Wetterlings given more time to fight release of 'intensely personal' case files - Bring Me The News

Wetterlings given more time to fight release of 'intensely personal' case files

A judge granted an extension because "new issues" have arisen.

The family of Jacob Wetterling has been given until the end of July to challenge the release of police investigative files surrounding Jacob Wetterling's abduction and murder.

Jerry and Patty Wetterling filed a restraining order delaying the release of the documents, saying they want a few pages to be removed because they are "intensely personal" in nature and unrelated to the search for their son.

On Thursday, District Court Judge Ann Carrott extended how long the Wetterlings have to identify the documents they wish to challenge, giving them until the end of July. The initial deadline was June 30. Carrott said this extension was approved because of "new issues" that have arisen since the original order delaying the release was granted.

Several Minnesota media organizations and freedom of information groups are fighting the restraining order, arguing it could create a precedent whereby people or businesses can seek to prevent certain police documents from being released to the public.

State law requires the public release of investigative files after a case has been closed, and the Stearns County Sheriff's Office was due to release some 56,000 pages of documents early in June before the injunction was filed by the Wetterlings.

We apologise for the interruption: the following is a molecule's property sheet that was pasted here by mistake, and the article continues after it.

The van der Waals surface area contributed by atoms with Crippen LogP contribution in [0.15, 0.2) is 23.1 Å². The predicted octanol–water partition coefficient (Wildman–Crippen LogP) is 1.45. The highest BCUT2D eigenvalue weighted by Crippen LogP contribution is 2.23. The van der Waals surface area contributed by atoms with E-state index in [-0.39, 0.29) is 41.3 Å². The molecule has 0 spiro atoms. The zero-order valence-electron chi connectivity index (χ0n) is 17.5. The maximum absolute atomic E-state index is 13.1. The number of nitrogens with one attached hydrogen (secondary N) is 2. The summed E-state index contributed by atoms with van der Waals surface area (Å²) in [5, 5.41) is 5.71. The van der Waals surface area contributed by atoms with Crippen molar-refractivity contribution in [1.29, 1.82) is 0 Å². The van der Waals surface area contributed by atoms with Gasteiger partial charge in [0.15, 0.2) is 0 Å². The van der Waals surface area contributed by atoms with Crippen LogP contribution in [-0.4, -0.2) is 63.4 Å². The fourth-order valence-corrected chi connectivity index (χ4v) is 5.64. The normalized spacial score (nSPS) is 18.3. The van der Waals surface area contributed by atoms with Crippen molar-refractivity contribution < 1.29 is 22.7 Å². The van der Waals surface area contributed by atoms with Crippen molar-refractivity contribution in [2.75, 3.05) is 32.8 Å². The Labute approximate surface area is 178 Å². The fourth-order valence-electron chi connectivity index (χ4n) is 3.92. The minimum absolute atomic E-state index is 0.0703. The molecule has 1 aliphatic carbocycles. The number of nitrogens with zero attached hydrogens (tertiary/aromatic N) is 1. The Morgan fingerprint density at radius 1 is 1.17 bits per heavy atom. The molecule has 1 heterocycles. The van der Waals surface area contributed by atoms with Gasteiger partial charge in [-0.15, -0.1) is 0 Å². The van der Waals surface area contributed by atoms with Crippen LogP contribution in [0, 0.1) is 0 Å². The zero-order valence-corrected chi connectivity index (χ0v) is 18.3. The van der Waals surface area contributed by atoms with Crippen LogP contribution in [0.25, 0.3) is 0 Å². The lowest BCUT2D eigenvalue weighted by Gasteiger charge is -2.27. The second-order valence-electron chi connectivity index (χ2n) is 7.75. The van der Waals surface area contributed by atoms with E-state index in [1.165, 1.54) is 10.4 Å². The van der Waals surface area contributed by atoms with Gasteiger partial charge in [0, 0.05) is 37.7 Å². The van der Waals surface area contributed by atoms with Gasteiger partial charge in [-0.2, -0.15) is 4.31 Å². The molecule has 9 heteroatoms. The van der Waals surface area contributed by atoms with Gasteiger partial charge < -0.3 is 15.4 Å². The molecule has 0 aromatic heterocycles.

The Star Tribune, which is not one of the media organizations fighting for the release of the entire file, said that once the Wetterlings identify these pages, Carrott will review them before deciding whether they should be released.

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A man who has been publicly identified as a person of interest in a Minnesota boy's 1989 abduction told The Associated Press that he sent a letter to 14 state officials and agencies, complaining about how he has been treated by law enforcement. In the letter obtained by the AP, Dan Rassier wrote that law officers violated his civil rights and his family's rights and "abused the privileges of their power" in relation to the Jacob Wetterling case.